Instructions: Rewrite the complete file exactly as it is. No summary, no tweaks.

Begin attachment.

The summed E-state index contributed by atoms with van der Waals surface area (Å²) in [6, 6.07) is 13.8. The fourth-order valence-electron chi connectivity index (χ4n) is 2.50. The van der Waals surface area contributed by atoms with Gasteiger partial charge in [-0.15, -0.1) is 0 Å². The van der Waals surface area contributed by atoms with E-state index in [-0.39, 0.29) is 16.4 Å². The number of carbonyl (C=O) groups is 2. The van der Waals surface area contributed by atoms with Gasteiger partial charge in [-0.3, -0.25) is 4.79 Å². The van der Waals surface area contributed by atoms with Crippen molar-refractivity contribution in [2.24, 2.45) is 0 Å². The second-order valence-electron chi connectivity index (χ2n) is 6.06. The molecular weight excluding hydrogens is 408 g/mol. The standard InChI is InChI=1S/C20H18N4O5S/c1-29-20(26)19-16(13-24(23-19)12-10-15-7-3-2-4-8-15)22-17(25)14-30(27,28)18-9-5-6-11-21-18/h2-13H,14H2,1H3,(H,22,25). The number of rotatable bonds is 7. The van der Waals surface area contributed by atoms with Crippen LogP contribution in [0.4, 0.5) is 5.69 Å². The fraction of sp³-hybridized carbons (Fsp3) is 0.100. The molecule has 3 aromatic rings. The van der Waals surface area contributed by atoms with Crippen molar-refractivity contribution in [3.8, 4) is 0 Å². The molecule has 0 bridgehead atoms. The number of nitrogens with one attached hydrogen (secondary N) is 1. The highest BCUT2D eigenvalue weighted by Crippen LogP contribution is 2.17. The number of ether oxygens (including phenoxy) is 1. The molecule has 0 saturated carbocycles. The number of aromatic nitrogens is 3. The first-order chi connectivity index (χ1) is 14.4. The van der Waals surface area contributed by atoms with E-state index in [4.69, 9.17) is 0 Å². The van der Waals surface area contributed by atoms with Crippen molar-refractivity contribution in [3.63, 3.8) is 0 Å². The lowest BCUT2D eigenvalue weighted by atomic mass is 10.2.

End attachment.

The summed E-state index contributed by atoms with van der Waals surface area (Å²) in [6, 6.07) is 13.8. The fourth-order valence-electron chi connectivity index (χ4n) is 2.50. The van der Waals surface area contributed by atoms with Gasteiger partial charge in [-0.15, -0.1) is 0 Å². The van der Waals surface area contributed by atoms with E-state index in [-0.39, 0.29) is 16.4 Å². The number of carbonyl (C=O) groups is 2. The van der Waals surface area contributed by atoms with Gasteiger partial charge in [-0.3, -0.25) is 4.79 Å². The van der Waals surface area contributed by atoms with Crippen molar-refractivity contribution in [2.24, 2.45) is 0 Å². The second-order valence-electron chi connectivity index (χ2n) is 6.06. The molecular weight excluding hydrogens is 408 g/mol. The standard InChI is InChI=1S/C20H18N4O5S/c1-29-20(26)19-16(13-24(23-19)12-10-15-7-3-2-4-8-15)22-17(25)14-30(27,28)18-9-5-6-11-21-18/h2-13H,14H2,1H3,(H,22,25). The number of rotatable bonds is 7. The van der Waals surface area contributed by atoms with Crippen LogP contribution in [0.4, 0.5) is 5.69 Å². The fraction of sp³-hybridized carbons (Fsp3) is 0.100. The molecule has 3 aromatic rings. The van der Waals surface area contributed by atoms with Crippen molar-refractivity contribution in [3.8, 4) is 0 Å². The molecule has 0 bridgehead atoms. The number of nitrogens with one attached hydrogen (secondary N) is 1. The highest BCUT2D eigenvalue weighted by Crippen LogP contribution is 2.17. The number of ether oxygens (including phenoxy) is 1. The molecule has 0 saturated carbocycles. The number of aromatic nitrogens is 3. The first-order chi connectivity index (χ1) is 14.4. The van der Waals surface area contributed by atoms with E-state index in [4.69, 9.17) is 0 Å². The van der Waals surface area contributed by atoms with Crippen molar-refractivity contribution in [3.63, 3.8) is 0 Å². The lowest BCUT2D eigenvalue weighted by atomic mass is 10.2.